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How To Stage A Still Life Photo: The Cycling Profile

So how do you stage a still life photo? The answer is…well, there is no one answer, it’s entirely up to your imagination! But okay, I’m guessing you clicked on this article because you want some tips and some ideas. First, let’s understand there are two main types of still life photography, staged and organic. These are not official terms, but rather the way I like to think of it. Staged still life photography is when you manipulate objects to create a scene. Organic still life photography is any object you stumble upon (e.g. “candy wrapper on a park bench”) that happened either naturally, or as the result of a third-party, or in other words, a scene that you do not manipulate yourself.

For the purpose of this article, we are talking about staged still life, which is probably the type of still life photography people are most familiar with, as we’ve all seen the classic staples of still life photography like the fruit bowl, or the coffee mug, etc. And in this article, I’m not going to walk you through all the steps to create a final scene, because as I said, the possibilities are endless. What I will do is tell you how I created the still life photo below titled: The Cycling Profile

This is a small "cycling" sculpture I keep in my den, and it was just begging to be photographed. The backdrop is simply an abstract art picture hanging on the wall of my kitchen, the backlighting is a combination of a pendant lamp hanging over my kitchen table and a LED flashlight. That flashlight is also what is creating the foggy atmosphere eminating from the lower right corner of the photo. And the light reflection you see directly behind the sculpture is the reflection of that pendant lamp off the glass of that abstract art.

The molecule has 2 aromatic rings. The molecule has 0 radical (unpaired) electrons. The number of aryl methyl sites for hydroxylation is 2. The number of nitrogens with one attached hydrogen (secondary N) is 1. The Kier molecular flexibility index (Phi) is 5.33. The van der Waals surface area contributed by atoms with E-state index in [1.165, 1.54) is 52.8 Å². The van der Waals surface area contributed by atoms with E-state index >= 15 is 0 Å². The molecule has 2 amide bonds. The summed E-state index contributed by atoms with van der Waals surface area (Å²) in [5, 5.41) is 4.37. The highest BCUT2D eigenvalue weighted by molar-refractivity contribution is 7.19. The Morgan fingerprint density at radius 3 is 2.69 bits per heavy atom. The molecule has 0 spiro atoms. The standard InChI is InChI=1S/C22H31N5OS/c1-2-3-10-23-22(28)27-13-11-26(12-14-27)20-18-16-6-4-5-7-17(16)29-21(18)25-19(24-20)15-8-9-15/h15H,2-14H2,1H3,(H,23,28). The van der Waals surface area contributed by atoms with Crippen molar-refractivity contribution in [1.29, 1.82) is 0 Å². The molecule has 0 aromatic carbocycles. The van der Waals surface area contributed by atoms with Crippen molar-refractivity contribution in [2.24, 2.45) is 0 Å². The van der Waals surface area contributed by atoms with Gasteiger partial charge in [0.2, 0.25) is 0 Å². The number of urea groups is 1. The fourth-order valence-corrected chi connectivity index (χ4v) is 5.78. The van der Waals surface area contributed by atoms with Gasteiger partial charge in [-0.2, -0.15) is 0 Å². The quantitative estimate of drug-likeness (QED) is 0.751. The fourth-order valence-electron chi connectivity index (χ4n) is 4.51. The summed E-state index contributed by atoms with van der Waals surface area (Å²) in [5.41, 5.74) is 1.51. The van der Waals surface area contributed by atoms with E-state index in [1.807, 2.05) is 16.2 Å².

This is a small “cycling” sculpture I keep in my den, and it was just begging to be photographed. The backdrop is simply an abstract art picture hanging on the wall of my kitchen, the backlighting is a combination of a pendant lamp hanging over my kitchen table and a LED flashlight. That flashlight is also what is creating the foggy atmosphere eminating from the lower right corner of the photo. And the light reflection you see directly behind the sculpture is the reflection of that pendant lamp off the glass of that abstract art.

 

In the above photo, my featured still life subject is a “cycling” sculpture I keep in my den. Every time I looked at this sculpture it begged to be photographed, so tonight I decided it was time to do so. The location of this still life photo shoot was my kitchen, with the kitchen table serving as the base of operations. The backdrop you see behind the sculpture is a 24″x36″ framed abstract art picture hanging on the kitchen wall. The backlighting is a combination of a pendant lamp hanging over the kitchen table and a LED flashlight. The pendant also serves as an overhead light. The flashlight also creates the foggy atmosphere emanating from the lower right corner of the photo because I purposely had it aimed in the direction of the camera lens. The goal with both lights was to effectively light the edges of the sculpture to separate it from the background. Oh, and that light reflection you see directly behind the sculpture, that’s a reflection of the pendant lamp off the glass of the abstract art.

For this still life photo shoot I used a Nikon D7000 with a Nikkor DX 18-300mm VR lens at a focal length of 195mm and a 1 second shutter speed. Obviously with that slow a shutter speed, I chose to use my tripod. As for aperture, I chose to go wide open (f / 5.6) for two reasons. One, I wanted the background to be as soft as possible so that the sculpture would “pop” off the photo, and two, because I wanted to create a sense of motion in this “still” life photo. Lucky for me, the sculpture itself does most of the work in creating a sense of motion, but I also think the narrow depth of field adds to the illusion by having the back-end of the sculpture slightly out of focus. And I purposely angled the sculpture in such a way that also aided in the illusion.

So that’s it! I simply took a household object, put it on my kitchen table, turned on the light over that table, and added another off camera light using a flashlight. So what do you think of the final product? Does it create a sense of motion in an otherwise stationary object? What would you have done differently? I’d love to hear your thoughts.